Rest assured: learning two languages simultaneously during your child’s first years cannot confuse him. Suggestion? Differentiate the languages as much as possible. For example, dad speaks English and mom speaks French. Hang on! The child’s progress may be slower at first. “You will realize that his vocabulary is very limited in both languages, his sentences are short and he's using less adjectives than most children his age” ,says Richard C. Woolfson in his bookt Small talk, from first gestures to simple sentences. Furthermore, studies have shown that children who are bilingual before the age of 5 have a better grammar comprehension later on in life. “By understanding that there are two words to describe every object, the child will discover that defining words is very complex.” Early bilingualism is a great introduction to the world!

My child lisps. Should I be worried?

This speech impediment will disappear by itself. Your 3-year-old won’t even understand if you try to explain the problem to him. He won’t even realize that he's lisping.

The “s” and “z” sounds only get differentiated by the age of 3 or 4, but some kids will speak from the tip of their tongue until they go to grade school. Some kids may even have difficulty pronouncing sounds like “ch” and “j”. Other sounds are harder to make, like the French “r” in French words such as: Train, Bravo, gros, etc…).

Talking is a physical thing! To be able to speak, the child must have control over certain muscles and the movement of the air passing through the lungs, pharynx, nose and mouth. All this to allow him to make different noises.

The international baby language
  • At around 8 weeks: vowels such as “a”, “e” and “o”.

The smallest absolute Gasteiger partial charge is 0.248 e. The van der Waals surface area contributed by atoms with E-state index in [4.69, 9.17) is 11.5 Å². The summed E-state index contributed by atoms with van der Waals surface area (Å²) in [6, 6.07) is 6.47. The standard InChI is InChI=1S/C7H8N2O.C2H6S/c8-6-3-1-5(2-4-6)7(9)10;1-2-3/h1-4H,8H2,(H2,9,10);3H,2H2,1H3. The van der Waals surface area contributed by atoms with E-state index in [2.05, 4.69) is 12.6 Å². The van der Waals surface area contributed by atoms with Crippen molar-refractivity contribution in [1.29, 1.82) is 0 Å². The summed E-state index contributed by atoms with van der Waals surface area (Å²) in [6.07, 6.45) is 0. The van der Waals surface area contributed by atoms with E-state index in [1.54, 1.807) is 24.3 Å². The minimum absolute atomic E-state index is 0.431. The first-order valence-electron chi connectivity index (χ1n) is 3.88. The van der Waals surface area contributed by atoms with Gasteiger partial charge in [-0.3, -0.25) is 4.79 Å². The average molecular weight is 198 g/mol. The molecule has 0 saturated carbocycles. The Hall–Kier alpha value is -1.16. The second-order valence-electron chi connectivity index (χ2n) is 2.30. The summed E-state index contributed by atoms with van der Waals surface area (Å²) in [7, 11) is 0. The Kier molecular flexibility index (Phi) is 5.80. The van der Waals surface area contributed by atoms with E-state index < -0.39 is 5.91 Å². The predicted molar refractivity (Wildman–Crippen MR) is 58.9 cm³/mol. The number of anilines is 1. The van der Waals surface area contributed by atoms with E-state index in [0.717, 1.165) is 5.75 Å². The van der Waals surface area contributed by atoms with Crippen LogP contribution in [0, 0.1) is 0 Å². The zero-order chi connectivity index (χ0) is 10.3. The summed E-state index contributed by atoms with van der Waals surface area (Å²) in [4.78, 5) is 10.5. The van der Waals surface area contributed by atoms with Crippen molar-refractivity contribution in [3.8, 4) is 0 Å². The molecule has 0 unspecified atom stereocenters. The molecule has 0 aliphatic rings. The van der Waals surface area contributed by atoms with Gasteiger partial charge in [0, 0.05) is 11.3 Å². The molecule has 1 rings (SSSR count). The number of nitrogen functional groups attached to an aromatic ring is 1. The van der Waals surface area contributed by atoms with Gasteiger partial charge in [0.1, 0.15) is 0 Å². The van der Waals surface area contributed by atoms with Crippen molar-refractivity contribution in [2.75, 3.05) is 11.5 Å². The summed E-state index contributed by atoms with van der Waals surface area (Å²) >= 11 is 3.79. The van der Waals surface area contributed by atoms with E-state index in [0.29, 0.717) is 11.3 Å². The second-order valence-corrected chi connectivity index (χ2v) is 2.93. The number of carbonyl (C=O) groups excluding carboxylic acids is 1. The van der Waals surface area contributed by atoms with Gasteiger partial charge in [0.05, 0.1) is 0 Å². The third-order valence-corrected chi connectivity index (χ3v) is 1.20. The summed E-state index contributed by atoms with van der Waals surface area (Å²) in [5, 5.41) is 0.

• Between 12 and 16 weeks: Baby "talks" a lot with his mother.
  • At around 4 months: Baby does singing exercises.
  • At around 20 weeks: It’s time for the famous “Ah reuh”.
  • At around 28 weeks: Baby says “ba” and “ca” and makes the “mmmm” sound while crying.  
According to Doctissimo.fr
Talking to your baby: Yes!
Babytalk: No!

The importance in talking to your baby is undeniable. However, some parents talk like babies when talking to their child. We're not talking about doing mimics, exaggerating certain sounds or putting rhythm in your phrases. When we say “babytalk” we mean saying “tchou tchou” instead of train and “miaou miaou” instead of cat – instead of teaching them the real words. Even if your child has a hard time saying certain words when he's learning how to speak (saying fower instead of flower, fiend instead of friend) we highly advise against using the “babytalk” method.

When parents speak like their babies, the little ones continueto think that it's the correct way to pronounce these words. It is better to name things correctly instead of using a short-cut. However, expect to hear many little funny words that will turn into word games and be a lot of fun. You don’t have to correct your child every time he makes a mistake but just repeat the word over again and try to say it as best you can.

Inspiring books
  • First language acquisition, Eve V. Clark, 2009.
  • How babies talk: The magic and mystery of language in the first three years of life, Roberta Michnik Golinkoff and Kathy Hirsh-Pasek, Editions de l’Homme, 2000.